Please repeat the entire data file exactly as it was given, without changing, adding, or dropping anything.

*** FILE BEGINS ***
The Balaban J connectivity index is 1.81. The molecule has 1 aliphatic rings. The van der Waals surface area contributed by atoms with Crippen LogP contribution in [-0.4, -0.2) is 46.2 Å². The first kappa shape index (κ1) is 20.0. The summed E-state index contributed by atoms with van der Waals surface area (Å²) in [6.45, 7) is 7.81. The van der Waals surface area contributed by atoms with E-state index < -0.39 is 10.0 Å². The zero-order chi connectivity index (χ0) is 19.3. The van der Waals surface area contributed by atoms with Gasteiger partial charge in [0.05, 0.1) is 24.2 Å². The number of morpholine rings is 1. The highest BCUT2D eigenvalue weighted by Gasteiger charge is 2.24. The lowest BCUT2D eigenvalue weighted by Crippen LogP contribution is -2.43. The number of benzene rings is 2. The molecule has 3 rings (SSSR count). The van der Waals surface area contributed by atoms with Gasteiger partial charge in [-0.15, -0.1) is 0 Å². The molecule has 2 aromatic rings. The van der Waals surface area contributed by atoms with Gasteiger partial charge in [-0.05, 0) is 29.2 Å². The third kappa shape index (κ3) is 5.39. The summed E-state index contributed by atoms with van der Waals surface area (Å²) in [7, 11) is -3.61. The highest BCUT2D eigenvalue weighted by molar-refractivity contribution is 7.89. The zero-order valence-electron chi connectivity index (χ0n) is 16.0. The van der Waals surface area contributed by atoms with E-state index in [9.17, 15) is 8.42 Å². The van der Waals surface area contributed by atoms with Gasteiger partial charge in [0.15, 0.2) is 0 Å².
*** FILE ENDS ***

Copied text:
The Balaban J connectivity index is 1.81. The molecule has 1 aliphatic rings. The van der Waals surface area contributed by atoms with Crippen LogP contribution in [-0.4, -0.2) is 46.2 Å². The first kappa shape index (κ1) is 20.0. The summed E-state index contributed by atoms with van der Waals surface area (Å²) in [6.45, 7) is 7.81. The van der Waals surface area contributed by atoms with E-state index < -0.39 is 10.0 Å². The zero-order chi connectivity index (χ0) is 19.3. The van der Waals surface area contributed by atoms with Gasteiger partial charge in [0.05, 0.1) is 24.2 Å². The number of morpholine rings is 1. The highest BCUT2D eigenvalue weighted by Gasteiger charge is 2.24. The lowest BCUT2D eigenvalue weighted by Crippen LogP contribution is -2.43. The number of benzene rings is 2. The molecule has 3 rings (SSSR count). The van der Waals surface area contributed by atoms with Gasteiger partial charge in [-0.15, -0.1) is 0 Å². The molecule has 2 aromatic rings. The van der Waals surface area contributed by atoms with Gasteiger partial charge in [-0.05, 0) is 29.2 Å². The third kappa shape index (κ3) is 5.39. The summed E-state index contributed by atoms with van der Waals surface area (Å²) in [7, 11) is -3.61. The highest BCUT2D eigenvalue weighted by molar-refractivity contribution is 7.89. The zero-order valence-electron chi connectivity index (χ0n) is 16.0. The van der Waals surface area contributed by atoms with E-state index in [9.17, 15) is 8.42 Å². The van der Waals surface area contributed by atoms with Gasteiger partial charge in [0.15, 0.2) is 0 Å².